• Presence of other symptoms, such as fatigue, waking up tired, or trouble thinking (often called “fibro fog”)
  • No other conditions that could be causing the symptoms

Additionally, some physicians may score patients’ responses to a series of questions to judge the severity of the widespread pain being experienced. For instance, several symptoms are given a score as far as symptom severity. Zero means no problems at all, while three means severe, pervasive, or life-disturbing. Then the scores for all the symptoms are added together. If this score is above a certain level, it’s considered positive for fibromyalgia. This positive result, in addition to other positive results and the absence of any other conditions that could explain the symptoms, will usually lead to a fibromyalgia diagnosis.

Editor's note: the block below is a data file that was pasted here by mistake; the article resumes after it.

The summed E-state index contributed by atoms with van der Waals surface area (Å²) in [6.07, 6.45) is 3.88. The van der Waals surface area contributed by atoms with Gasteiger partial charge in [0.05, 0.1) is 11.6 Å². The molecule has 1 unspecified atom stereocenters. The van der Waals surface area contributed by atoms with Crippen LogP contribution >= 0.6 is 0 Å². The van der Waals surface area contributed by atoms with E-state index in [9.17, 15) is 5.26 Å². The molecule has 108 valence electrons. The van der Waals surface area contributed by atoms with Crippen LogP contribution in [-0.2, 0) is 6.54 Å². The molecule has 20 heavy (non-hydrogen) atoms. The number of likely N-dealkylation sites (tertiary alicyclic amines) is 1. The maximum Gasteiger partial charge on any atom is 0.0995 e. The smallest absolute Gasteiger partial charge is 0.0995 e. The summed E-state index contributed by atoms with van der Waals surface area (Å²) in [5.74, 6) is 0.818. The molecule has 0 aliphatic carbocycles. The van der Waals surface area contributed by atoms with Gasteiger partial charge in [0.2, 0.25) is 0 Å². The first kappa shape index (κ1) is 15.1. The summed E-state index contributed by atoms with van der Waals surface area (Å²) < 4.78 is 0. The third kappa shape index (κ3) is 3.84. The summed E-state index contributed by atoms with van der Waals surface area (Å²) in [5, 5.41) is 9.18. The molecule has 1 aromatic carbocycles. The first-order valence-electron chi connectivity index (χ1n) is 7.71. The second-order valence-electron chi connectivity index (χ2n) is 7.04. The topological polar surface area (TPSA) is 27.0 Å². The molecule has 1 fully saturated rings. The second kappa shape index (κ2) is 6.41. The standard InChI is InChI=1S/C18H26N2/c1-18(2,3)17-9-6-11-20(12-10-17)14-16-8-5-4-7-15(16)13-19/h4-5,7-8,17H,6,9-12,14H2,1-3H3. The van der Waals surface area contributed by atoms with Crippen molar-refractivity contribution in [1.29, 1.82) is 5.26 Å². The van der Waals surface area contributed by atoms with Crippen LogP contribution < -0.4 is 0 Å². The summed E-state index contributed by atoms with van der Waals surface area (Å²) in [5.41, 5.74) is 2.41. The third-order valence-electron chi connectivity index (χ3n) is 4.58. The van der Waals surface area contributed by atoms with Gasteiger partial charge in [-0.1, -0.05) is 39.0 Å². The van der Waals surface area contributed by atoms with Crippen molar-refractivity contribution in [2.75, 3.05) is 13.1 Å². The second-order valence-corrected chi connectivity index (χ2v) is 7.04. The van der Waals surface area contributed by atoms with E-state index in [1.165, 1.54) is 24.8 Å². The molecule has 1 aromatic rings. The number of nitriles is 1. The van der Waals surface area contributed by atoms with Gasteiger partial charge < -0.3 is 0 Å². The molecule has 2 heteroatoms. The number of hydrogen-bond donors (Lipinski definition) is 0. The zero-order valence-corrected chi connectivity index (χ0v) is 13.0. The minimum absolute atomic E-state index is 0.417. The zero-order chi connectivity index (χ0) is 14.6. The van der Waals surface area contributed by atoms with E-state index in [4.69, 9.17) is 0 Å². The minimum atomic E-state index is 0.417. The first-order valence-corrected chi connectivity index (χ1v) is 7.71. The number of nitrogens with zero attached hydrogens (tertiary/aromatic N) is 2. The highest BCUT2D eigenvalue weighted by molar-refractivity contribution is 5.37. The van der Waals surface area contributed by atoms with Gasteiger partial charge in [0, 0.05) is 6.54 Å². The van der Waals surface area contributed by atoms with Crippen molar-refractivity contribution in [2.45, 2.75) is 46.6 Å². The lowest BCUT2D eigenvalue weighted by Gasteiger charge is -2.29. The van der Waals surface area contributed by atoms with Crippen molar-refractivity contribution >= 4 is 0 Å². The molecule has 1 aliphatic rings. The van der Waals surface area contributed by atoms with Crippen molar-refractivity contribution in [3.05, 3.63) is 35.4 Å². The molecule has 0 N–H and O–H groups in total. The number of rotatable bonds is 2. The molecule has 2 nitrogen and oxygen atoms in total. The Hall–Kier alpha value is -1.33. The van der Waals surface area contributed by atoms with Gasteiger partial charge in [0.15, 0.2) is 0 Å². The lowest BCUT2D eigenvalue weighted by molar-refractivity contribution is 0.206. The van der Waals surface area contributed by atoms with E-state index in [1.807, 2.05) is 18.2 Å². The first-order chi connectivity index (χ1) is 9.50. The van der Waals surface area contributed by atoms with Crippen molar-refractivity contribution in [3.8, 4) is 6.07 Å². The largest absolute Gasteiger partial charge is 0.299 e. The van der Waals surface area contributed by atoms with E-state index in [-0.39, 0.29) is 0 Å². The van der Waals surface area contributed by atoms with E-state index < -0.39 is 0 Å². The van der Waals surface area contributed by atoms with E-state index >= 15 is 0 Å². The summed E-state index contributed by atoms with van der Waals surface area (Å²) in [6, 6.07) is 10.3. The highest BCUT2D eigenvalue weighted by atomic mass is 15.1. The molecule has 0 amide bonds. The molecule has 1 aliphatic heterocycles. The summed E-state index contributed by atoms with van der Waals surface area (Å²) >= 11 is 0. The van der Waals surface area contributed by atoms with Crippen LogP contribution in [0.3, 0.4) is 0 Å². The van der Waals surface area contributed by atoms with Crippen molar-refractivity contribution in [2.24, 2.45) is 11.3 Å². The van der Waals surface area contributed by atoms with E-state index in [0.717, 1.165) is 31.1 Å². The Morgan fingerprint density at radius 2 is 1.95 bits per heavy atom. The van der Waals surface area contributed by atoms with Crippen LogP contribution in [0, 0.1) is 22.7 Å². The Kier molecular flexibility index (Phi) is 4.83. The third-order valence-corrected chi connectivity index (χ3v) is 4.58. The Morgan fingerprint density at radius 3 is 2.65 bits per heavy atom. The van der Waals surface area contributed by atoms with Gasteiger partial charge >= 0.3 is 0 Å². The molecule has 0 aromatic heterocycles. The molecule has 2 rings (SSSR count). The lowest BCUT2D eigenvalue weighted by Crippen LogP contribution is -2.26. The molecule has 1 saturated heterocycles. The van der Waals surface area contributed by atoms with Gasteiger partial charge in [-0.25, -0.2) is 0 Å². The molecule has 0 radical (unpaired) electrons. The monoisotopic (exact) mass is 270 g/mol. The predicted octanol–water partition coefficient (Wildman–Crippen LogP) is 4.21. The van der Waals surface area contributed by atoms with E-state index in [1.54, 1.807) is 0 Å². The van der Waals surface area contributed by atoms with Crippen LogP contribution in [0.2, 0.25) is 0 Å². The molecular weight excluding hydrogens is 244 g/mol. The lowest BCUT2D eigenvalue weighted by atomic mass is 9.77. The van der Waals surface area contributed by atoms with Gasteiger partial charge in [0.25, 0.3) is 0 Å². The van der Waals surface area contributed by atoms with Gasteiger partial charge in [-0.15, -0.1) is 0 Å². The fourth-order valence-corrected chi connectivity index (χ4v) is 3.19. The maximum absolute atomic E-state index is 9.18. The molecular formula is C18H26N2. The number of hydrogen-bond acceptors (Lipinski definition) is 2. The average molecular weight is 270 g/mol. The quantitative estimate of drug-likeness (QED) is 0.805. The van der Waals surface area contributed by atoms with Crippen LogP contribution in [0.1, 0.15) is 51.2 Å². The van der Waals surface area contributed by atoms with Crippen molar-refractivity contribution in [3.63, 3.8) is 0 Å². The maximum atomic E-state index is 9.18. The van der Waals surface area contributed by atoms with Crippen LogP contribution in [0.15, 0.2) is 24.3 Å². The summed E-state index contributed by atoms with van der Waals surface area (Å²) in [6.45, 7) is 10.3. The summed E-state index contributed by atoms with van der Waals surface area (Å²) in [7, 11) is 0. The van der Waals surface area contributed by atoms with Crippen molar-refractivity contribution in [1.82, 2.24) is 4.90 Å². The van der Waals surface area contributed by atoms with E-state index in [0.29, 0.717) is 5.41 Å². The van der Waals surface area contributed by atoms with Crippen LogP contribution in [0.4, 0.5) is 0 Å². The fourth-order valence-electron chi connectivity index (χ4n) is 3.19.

Fibromyalgia might also be accompanied by symptoms such as:

  • Migraine or tension headaches
  • Depression or anxiety
  • Digestive problems, such as irritable bowel syndrome or gastroesophageal reflux disease
  • Irritable or overactive bladder
  • Pelvic pain
  • Temporomandibular jaw disorder
  • Temperature sensitivity

Causes of fibromyalgia

It’s still unclear what causes fibromyalgia. Gender, health condition, genetics, and trauma are all thought to play a role in fibromyalgia. However, it’s not known if all or any of these are the actual cause of the condition. It’s only known that these factors play a part in determining an individual’s risk for developing fibromyalgia.